A More Beautiful IowaIowa's State Parks System
Just under a year after the United States Congress established the National Park Service in 1916, Iowa’s 37th General Assembly approved the passage of a comprehensive bill 1 establishing a state park system for the state of Iowa on April 12, 1917. Prior to it’s passage, Iowa had only about 10 acres of woods, lakes, and rivers where the public could enjoy the outdoors without trespassing on private property outside of state levees, docks, and city parks. Today in 2017, Iowa’s more than 71 state parks and recreational areas attract millions of visitors each year and provide places of outdoor solitude, recreation, and natural beauty. With the passage of the 1917 state park bill, Iowa became a national leader in the state park movement. Many Iowa State individuals were a part of the state park movement, including one of its central leaders, botanist Louis Pammel.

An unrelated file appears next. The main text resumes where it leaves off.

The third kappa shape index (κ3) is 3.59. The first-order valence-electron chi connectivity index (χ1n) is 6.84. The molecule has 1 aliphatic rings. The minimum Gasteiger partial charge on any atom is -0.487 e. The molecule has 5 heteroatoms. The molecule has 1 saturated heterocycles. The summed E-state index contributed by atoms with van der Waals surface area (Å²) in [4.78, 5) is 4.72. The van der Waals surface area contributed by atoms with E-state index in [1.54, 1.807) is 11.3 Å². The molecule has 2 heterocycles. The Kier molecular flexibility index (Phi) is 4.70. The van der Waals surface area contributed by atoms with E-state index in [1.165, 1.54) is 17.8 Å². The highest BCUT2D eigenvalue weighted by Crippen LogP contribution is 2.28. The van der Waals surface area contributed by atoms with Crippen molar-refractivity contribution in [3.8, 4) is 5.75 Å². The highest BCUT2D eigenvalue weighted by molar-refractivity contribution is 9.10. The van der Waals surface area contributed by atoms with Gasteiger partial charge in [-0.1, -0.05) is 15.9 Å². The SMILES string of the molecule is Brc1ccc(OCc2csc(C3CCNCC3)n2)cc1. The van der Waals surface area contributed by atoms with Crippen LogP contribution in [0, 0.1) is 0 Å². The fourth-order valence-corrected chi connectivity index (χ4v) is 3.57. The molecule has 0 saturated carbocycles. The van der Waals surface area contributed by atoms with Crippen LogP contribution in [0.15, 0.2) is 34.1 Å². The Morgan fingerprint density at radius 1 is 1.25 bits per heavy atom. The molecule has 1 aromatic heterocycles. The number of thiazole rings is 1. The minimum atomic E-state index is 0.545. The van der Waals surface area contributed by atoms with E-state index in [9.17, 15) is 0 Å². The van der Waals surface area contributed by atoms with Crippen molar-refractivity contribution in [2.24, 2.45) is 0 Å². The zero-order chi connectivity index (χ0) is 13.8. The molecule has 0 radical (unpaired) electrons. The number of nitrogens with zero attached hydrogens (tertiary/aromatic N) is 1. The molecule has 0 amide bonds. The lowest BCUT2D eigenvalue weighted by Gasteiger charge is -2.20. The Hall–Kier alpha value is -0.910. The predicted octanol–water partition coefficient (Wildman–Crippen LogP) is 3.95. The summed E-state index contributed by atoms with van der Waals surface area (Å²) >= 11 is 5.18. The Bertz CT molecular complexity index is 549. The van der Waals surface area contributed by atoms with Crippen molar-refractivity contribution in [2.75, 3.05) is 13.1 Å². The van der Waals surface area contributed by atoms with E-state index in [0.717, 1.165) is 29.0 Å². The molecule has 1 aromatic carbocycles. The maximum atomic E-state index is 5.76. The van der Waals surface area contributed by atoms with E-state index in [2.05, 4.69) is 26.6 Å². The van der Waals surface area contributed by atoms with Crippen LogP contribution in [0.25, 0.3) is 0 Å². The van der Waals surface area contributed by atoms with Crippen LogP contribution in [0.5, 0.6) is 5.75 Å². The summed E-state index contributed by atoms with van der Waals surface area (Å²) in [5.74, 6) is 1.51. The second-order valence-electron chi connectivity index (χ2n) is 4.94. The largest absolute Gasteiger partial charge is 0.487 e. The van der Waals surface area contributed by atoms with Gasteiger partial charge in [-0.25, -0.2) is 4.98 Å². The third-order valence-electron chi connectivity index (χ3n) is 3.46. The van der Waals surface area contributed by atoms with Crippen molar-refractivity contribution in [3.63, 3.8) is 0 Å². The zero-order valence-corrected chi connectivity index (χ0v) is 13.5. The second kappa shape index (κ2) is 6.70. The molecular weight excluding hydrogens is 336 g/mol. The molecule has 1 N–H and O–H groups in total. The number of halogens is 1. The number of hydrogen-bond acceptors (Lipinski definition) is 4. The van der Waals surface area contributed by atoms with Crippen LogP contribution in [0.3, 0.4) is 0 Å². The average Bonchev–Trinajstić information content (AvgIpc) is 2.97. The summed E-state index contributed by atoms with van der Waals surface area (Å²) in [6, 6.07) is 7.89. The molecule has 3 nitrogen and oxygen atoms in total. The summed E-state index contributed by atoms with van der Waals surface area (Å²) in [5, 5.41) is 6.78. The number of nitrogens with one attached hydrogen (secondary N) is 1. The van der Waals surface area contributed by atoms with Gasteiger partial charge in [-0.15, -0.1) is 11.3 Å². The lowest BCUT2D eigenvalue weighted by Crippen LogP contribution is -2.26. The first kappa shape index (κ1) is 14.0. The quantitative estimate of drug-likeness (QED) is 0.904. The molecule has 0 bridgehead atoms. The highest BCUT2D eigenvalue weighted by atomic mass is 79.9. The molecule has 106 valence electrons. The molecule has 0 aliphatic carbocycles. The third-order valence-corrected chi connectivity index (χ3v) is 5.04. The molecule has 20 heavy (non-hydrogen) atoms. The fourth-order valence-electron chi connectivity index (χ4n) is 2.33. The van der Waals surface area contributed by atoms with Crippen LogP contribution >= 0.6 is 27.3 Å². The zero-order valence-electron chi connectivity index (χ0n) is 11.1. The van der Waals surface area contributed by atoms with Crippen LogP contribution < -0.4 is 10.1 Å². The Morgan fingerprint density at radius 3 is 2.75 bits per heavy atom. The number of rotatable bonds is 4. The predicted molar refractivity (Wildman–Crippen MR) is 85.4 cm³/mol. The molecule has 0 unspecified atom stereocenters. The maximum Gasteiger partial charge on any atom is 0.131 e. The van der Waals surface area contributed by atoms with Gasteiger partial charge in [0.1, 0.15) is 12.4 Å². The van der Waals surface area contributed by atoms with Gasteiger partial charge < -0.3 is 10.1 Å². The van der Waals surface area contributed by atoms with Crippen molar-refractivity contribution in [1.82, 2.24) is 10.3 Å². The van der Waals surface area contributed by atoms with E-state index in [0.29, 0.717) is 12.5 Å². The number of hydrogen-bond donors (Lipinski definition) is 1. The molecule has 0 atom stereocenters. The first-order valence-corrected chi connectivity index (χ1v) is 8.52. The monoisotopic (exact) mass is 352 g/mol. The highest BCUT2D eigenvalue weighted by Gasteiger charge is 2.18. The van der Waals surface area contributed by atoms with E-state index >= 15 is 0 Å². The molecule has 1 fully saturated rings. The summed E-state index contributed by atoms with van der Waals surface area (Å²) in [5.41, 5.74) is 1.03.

Once founded, leaders struggled to balance resource protection with the development of amenities for park visitors. Despite the struggles surrounding how best to use and develop the state parks of Iowa, their history and existence can be enjoyed by everyone thanks to the diligent efforts of conservation-minded individuals in the 19th and early 20th centuries.
This exhibit is an exploration of the origins of the Iowa State Parks system and Iowa State University’s contributions to the system’s development.